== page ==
Hearing Report: TSA Administrator Testifies on FY25 Budget Request

On April 16, TSA Administrator David Pekoske testified before the House Homeland Security Appropriations Subcommittee about his fiscal year 2025 (FY25) budget needs, which total $11.8 billion. The hearing largely focused on staffing and technology issues. The Administrator was also questioned about the potential cost and operational impact of the airport security escort amendment and the elimination of funding for law enforcement officer (LEO) reimbursements.
Staffing: Funding for the new compensation system remains the Administrator’s top priority. Since it began in July 2023, Pekoske highlighted that “TSA’s attrition has dropped from nearly 20 percent to roughly 11 percent today, and there has also been a rise in recruiting, hiring, and retention. With improved employee retention, TSA is able to be more selective in hiring, moving from needing to hire over 11,000 Transportation Security Officers (TSO) in 2018 to only needing to hire 9,000 TSOs in 2023, to keep up with attrition and increased passenger volumes.”
Security Technologies: Pekoske stressed that for the agency to be adaptive and responsive to evolving aviation threats, it must have the resources and screening technologies to detect them. TSA’s written statement specifically highlighted the $99 million included in the request to procure both checkpoint property screening systems such as computed tomography and credential authentication technology to achieve full operational capability in 2042 (18 years from now) and 2049 (25 years from now) respectively. At the hearing, Pekoske stressed that these timelines could be shortened with additional support from the Subcommittee, for example by ending the fee diversion early and directing all fee revenue to aviation security. The Administrator also discussed how the agency will use artificial intelligence to detect prohibited items (e.g., knives, firearms, throwing stars, etc.) in baggage better.
Rep. Ashley Hinson (R-IA) asked about the capability acceptance process which allows airports and air carriers to donate (or “gift”) equipment to the agency. Pekoske welcomed those donations but acknowledged that they were not enough. He opined that TSA should get away from “block” replacements of technology and should instead purchase equipment “on a regular basis”, which the security fee could be used for if the fee diversion was ended early.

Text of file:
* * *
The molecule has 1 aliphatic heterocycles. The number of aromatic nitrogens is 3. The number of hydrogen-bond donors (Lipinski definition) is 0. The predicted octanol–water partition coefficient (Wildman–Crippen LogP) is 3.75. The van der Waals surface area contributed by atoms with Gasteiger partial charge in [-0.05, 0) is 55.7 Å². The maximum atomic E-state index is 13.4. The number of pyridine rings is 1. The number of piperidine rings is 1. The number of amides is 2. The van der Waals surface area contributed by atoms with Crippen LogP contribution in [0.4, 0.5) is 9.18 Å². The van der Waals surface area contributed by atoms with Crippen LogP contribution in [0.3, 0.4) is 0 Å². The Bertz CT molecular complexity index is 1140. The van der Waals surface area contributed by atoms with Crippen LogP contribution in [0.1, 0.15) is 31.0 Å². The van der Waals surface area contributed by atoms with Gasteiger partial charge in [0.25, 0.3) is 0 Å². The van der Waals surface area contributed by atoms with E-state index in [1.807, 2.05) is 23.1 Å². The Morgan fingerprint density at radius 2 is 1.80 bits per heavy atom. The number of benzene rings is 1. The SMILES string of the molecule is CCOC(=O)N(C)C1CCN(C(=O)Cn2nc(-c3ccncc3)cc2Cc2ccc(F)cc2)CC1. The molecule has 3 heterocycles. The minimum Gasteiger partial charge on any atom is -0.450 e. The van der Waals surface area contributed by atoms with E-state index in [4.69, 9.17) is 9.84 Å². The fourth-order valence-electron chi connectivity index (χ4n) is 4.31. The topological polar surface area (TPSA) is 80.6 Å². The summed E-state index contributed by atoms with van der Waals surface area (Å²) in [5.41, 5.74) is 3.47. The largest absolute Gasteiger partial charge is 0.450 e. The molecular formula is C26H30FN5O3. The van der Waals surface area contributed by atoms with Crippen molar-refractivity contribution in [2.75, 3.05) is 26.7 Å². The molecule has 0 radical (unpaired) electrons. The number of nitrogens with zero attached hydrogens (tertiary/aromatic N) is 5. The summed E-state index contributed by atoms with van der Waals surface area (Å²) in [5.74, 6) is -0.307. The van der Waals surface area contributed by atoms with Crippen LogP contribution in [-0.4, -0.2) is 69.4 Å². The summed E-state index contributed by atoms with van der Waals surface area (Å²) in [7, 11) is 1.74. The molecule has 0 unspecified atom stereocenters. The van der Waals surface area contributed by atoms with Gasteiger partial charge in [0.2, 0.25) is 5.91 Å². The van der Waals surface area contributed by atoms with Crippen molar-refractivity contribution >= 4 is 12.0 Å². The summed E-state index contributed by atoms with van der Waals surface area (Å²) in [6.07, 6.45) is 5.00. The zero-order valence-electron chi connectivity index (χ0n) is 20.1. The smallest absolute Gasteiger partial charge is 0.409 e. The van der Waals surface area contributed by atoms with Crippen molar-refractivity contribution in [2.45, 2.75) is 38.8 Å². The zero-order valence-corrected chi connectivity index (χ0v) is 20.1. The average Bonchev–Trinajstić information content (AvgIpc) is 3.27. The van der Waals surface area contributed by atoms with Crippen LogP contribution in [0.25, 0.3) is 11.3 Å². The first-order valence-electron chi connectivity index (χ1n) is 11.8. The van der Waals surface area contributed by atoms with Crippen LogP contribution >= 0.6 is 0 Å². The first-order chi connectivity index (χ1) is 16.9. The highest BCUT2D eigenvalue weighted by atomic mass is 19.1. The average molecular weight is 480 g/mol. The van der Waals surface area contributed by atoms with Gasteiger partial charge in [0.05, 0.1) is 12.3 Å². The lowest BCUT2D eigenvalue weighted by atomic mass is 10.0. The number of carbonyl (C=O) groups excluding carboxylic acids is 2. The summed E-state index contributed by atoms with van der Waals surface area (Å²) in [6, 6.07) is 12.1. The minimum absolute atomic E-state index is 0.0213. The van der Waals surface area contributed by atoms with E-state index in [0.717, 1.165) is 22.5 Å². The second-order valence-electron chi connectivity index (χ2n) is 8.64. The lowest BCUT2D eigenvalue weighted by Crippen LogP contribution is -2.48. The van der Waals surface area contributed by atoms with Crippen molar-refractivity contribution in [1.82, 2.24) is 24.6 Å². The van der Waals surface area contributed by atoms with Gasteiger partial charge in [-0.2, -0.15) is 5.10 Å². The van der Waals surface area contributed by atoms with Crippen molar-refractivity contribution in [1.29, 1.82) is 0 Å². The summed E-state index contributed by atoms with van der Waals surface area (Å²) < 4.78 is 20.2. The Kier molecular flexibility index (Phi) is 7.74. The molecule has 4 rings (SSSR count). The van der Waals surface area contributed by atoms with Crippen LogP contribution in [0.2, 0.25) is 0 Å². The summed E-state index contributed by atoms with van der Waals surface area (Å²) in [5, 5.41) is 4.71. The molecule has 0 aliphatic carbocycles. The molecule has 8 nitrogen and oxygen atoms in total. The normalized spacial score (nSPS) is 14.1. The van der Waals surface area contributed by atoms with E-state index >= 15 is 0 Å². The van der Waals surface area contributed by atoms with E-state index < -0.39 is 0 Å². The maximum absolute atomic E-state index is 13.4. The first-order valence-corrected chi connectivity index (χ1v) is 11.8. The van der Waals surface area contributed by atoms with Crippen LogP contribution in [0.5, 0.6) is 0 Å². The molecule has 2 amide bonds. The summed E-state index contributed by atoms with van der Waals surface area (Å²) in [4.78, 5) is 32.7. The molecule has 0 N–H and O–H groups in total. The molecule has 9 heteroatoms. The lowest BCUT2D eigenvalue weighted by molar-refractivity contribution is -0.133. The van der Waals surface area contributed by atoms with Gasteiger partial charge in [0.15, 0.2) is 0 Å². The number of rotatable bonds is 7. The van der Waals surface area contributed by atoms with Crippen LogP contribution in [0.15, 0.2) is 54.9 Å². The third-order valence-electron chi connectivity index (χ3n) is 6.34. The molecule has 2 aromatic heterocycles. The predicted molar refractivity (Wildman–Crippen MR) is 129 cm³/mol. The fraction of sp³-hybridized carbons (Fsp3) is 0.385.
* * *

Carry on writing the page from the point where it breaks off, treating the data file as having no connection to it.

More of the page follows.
Airport Security Escorts: Ranking Member Henry Cuellar (D-TX) asked about the operational impact and costs TSA would incur if the airport security escort amendment included in the Senate Commerce Committee passed Federal Aviation Administration authorization bill was included in the final legislation. Administrator Pekoske responded that the cost estimate ranges from $20 million to about $500 million depending on what element of TSA personnel provide the escort service for members of Congress, federal judges, all cabinet members, their staff, and their families, and how you interpret the statutory requirements. Pekoske also highlighted that the recently enacted FY24 final spending bill removed funding to reimburse law enforcement officers at airports who could have assisted with those activities.
Law Enforcement Officer Reimbursement Program: Rep. Michael Cloud (R-TX) asked about the elimination of the law enforcement officer reimbursement program proposed in the FY25 budget request. Pekoske stated that while TSA has requested this elimination for a number of years because of budget constraints, FY24 was the first year that Congress adopted this request. The Administrator stated, “that the last thing he wanted to do was cut law enforcement officers and that he is very appreciative of all the work they do.”   Once again, Pekoske stated that if Congress could end the fee diversion, there would be additional resources to support key programs like the LEO reimbursements.
Additional Details:
Administrator Pekoske’s written statement
Video of the TSA FY25 hearing